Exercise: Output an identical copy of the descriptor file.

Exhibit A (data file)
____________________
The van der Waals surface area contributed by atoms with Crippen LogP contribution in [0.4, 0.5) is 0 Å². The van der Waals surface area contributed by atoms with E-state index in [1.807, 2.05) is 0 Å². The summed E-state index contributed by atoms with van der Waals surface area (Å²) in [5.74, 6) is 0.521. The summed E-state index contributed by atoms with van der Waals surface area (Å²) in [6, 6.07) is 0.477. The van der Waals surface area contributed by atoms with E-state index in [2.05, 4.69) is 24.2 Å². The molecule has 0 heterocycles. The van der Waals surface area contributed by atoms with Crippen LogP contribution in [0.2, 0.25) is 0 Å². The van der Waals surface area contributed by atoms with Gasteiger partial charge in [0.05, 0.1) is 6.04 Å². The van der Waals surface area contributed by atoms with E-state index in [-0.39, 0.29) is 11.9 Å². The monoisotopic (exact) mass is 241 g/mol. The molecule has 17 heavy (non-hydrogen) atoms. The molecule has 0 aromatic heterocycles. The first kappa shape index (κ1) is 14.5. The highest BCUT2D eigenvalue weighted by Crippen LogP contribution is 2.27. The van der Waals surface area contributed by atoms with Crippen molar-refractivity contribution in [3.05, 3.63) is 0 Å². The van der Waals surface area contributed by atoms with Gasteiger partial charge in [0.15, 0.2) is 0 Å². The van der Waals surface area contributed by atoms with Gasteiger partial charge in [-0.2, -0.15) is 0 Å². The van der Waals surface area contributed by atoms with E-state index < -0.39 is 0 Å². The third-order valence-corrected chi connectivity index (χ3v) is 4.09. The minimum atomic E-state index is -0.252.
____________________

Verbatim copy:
The van der Waals surface area contributed by atoms with Crippen LogP contribution in [0.4, 0.5) is 0 Å². The van der Waals surface area contributed by atoms with E-state index in [1.807, 2.05) is 0 Å². The summed E-state index contributed by atoms with van der Waals surface area (Å²) in [5.74, 6) is 0.521. The summed E-state index contributed by atoms with van der Waals surface area (Å²) in [6, 6.07) is 0.477. The van der Waals surface area contributed by atoms with E-state index in [2.05, 4.69) is 24.2 Å². The molecule has 0 heterocycles. The van der Waals surface area contributed by atoms with Crippen LogP contribution in [0.2, 0.25) is 0 Å². The van der Waals surface area contributed by atoms with Gasteiger partial charge in [0.05, 0.1) is 6.04 Å². The van der Waals surface area contributed by atoms with E-state index in [-0.39, 0.29) is 11.9 Å². The monoisotopic (exact) mass is 241 g/mol. The molecule has 17 heavy (non-hydrogen) atoms. The molecule has 0 aromatic heterocycles. The first kappa shape index (κ1) is 14.5. The highest BCUT2D eigenvalue weighted by Crippen LogP contribution is 2.27. The van der Waals surface area contributed by atoms with Crippen molar-refractivity contribution in [3.05, 3.63) is 0 Å². The van der Waals surface area contributed by atoms with Gasteiger partial charge in [0.15, 0.2) is 0 Å². The van der Waals surface area contributed by atoms with Gasteiger partial charge in [-0.2, -0.15) is 0 Å². The van der Waals surface area contributed by atoms with E-state index < -0.39 is 0 Å². The third-order valence-corrected chi connectivity index (χ3v) is 4.09. The minimum atomic E-state index is -0.252.